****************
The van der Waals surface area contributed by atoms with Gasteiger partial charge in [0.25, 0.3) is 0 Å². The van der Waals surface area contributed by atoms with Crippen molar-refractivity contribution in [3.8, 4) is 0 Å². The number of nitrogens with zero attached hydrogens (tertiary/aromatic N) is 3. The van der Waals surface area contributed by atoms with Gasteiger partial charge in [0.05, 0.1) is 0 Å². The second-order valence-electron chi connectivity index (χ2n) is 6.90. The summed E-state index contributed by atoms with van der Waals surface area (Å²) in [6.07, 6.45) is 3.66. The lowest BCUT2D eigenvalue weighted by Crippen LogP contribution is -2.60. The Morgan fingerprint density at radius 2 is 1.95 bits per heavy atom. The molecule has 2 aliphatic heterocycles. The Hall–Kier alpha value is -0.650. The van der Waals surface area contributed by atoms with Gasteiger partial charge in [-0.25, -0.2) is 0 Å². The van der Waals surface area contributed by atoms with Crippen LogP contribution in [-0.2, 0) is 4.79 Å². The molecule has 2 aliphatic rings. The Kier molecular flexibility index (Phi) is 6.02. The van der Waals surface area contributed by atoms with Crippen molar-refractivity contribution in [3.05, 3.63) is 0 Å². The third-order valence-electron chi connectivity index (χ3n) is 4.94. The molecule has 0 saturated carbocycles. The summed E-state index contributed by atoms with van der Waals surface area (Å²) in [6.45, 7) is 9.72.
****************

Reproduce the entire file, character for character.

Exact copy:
The van der Waals surface area contributed by atoms with Gasteiger partial charge in [0.25, 0.3) is 0 Å². The van der Waals surface area contributed by atoms with Crippen molar-refractivity contribution in [3.8, 4) is 0 Å². The number of nitrogens with zero attached hydrogens (tertiary/aromatic N) is 3. The van der Waals surface area contributed by atoms with Gasteiger partial charge in [0.05, 0.1) is 0 Å². The second-order valence-electron chi connectivity index (χ2n) is 6.90. The summed E-state index contributed by atoms with van der Waals surface area (Å²) in [6.07, 6.45) is 3.66. The lowest BCUT2D eigenvalue weighted by Crippen LogP contribution is -2.60. The Morgan fingerprint density at radius 2 is 1.95 bits per heavy atom. The molecule has 2 aliphatic heterocycles. The Hall–Kier alpha value is -0.650. The van der Waals surface area contributed by atoms with Gasteiger partial charge in [-0.25, -0.2) is 0 Å². The van der Waals surface area contributed by atoms with Crippen LogP contribution in [-0.2, 0) is 4.79 Å². The molecule has 2 aliphatic rings. The Kier molecular flexibility index (Phi) is 6.02. The van der Waals surface area contributed by atoms with Crippen molar-refractivity contribution in [3.05, 3.63) is 0 Å². The third-order valence-electron chi connectivity index (χ3n) is 4.94. The molecule has 0 saturated carbocycles. The summed E-state index contributed by atoms with van der Waals surface area (Å²) in [6.45, 7) is 9.72.